DIVES is Dora de Goederen (drums), Tamara Leichtfried (guitar), and Viktoria Kirner (bass), an all-female surf-garage-pop band from Vienna. The three met in 2015 at Girls Rock Camp and formed the band in 2016. They released their debut EP, Shrimp, in 2017, following by their debut album, The Teenage Years Are Over, in 2019. In June of this year, they released a new single and video, “100 Times.”
What is your definition of tone, and how has it changed over the years?
When we first started, we were more focused on learning our instruments and playing with each other; we only knew that we wanted to have distorted guitars and bass, more of a rough tone. After a while, we improved our sound, and it was fun to try out new stuff. With every pedal that we are adding to our pedalboard, our sound changes a little bit, and we are still open to find new sound effects.
Which drums, guitars, amps, and pedals are you currently using and why?
Drums: Tama Rockstar Drum Kit with Meinl Byzance hi-hat and signature rock crashes from Paiste, vintage Sonor steel snare
Tamara: At the beginning, I had no equipment at all. I was playing the guitar from Dora and borrowed a few pedals and an amp from friends. Over the last years, I finally have my own gear and am very happy about my sound. I play a Fender Stratocaster, a Fender Twin Reverb, Tubescreamer, Line 6 DL4 (I love the pedal so much although it’s so big and needs to be fixed constantly), BOSS Overdrive, and BOSS RC-30 Twin Track Looper (we started to play with loops and some additional sounds where the Track Looper is perfect for).
Viktoria: Ibanez SEMD200K Bass (it’s one of the cheapest basses, I really really love it. It only has 3,2 kg, is really handy, and has a great sound. Best buying-decision ever! Before that I had a Fender Mexico Jazz Bass with 4,4 kg and I built my own bass with a construction kit in order to create one that is not so heavy—but still, it had 3,9 kg), Fender Rumble 500/ Markbass Mini, and pedals are BOSS RC30 Twin Track Looper, Equalizer, Distortion, Chorus, and Reverb.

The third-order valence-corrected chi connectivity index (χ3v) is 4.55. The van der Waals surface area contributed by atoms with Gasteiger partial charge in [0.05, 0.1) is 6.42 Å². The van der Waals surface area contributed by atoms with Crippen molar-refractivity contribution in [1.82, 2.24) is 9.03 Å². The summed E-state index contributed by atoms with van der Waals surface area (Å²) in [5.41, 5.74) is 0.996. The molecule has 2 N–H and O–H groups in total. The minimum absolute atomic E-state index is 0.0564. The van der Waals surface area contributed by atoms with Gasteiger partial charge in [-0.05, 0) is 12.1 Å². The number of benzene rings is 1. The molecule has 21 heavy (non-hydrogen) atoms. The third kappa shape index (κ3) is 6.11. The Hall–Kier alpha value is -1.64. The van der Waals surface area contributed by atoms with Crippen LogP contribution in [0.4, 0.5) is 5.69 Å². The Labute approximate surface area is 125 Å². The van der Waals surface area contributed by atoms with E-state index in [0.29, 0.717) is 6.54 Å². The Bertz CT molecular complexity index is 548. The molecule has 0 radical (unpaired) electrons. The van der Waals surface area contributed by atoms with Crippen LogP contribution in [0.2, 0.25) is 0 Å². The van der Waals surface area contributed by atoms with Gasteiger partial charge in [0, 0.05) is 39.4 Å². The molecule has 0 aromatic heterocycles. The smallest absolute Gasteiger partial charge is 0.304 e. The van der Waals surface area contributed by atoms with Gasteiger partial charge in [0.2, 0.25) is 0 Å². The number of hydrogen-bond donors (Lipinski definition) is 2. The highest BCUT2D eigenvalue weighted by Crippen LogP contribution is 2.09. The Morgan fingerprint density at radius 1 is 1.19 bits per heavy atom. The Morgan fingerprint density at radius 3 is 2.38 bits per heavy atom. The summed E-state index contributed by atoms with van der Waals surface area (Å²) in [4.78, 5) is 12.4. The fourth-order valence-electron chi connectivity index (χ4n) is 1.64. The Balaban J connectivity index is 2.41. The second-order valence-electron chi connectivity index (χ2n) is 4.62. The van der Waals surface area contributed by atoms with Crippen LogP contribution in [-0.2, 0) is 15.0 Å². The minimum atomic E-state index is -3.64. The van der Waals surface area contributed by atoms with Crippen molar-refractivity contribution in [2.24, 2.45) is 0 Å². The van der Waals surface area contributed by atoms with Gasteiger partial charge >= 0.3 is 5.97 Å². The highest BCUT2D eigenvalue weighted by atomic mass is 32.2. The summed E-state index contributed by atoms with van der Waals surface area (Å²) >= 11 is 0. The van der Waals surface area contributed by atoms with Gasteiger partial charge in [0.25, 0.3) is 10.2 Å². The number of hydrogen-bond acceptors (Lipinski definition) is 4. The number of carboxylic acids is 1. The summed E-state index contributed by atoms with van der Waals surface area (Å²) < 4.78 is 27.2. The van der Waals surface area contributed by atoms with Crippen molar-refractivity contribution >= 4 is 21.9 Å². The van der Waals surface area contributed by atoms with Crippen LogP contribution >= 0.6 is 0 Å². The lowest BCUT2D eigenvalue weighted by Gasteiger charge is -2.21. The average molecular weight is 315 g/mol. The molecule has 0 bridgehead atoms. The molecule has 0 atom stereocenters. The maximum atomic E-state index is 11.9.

What about strings?
Tamara: I go with Ernie Ball – Super Slinky
Viktoria: As I don’t have to change them often, I don’t really care, to be honest. I use what’s there, haha!
Are there certain recording techniques you prefer in the studio?
Our EP was recorded within four days, and we played most of the songs live together and just overdubbed the singing parts. For our debut album, we had two recording sessions. One in February, where we recorded the first five songs, and then in June was the last session because we had to write three more songs in the meanwhile to complete the LP. We wouldn’t do it any other way now; it was really cool to have enough time for each song, a break where we could listen to the first songs and the possibility to add some changes in the last session. We also recorded the instruments separately, which made it easier to focus on the single instruments and work out certain parts precisely.
How do you keep your sound consistent onstage?
We have been working and traveling with a sound engineer for one year now. That makes a huge difference for us and our sound, and we are really happy that we found her. It gives us a lot of safety and our sound—also live—a recognition effect.
What does your practice consist of?
Playing and playing every song over and over again, especially when we write new songs 😉 No need to be romantic about that, haha. It needs time and routine to let go on stage and just focus on the performance rather than on the song itself.
What is your advice for young women who hope to work in the music industry?
Just do it, don’t be afraid, don’t apologize, trust your skills, you are good enough, dare to be confident because the only thing you can do wrong is to not go on stage and share your music with the world. You have as much right to do this than anyone else.
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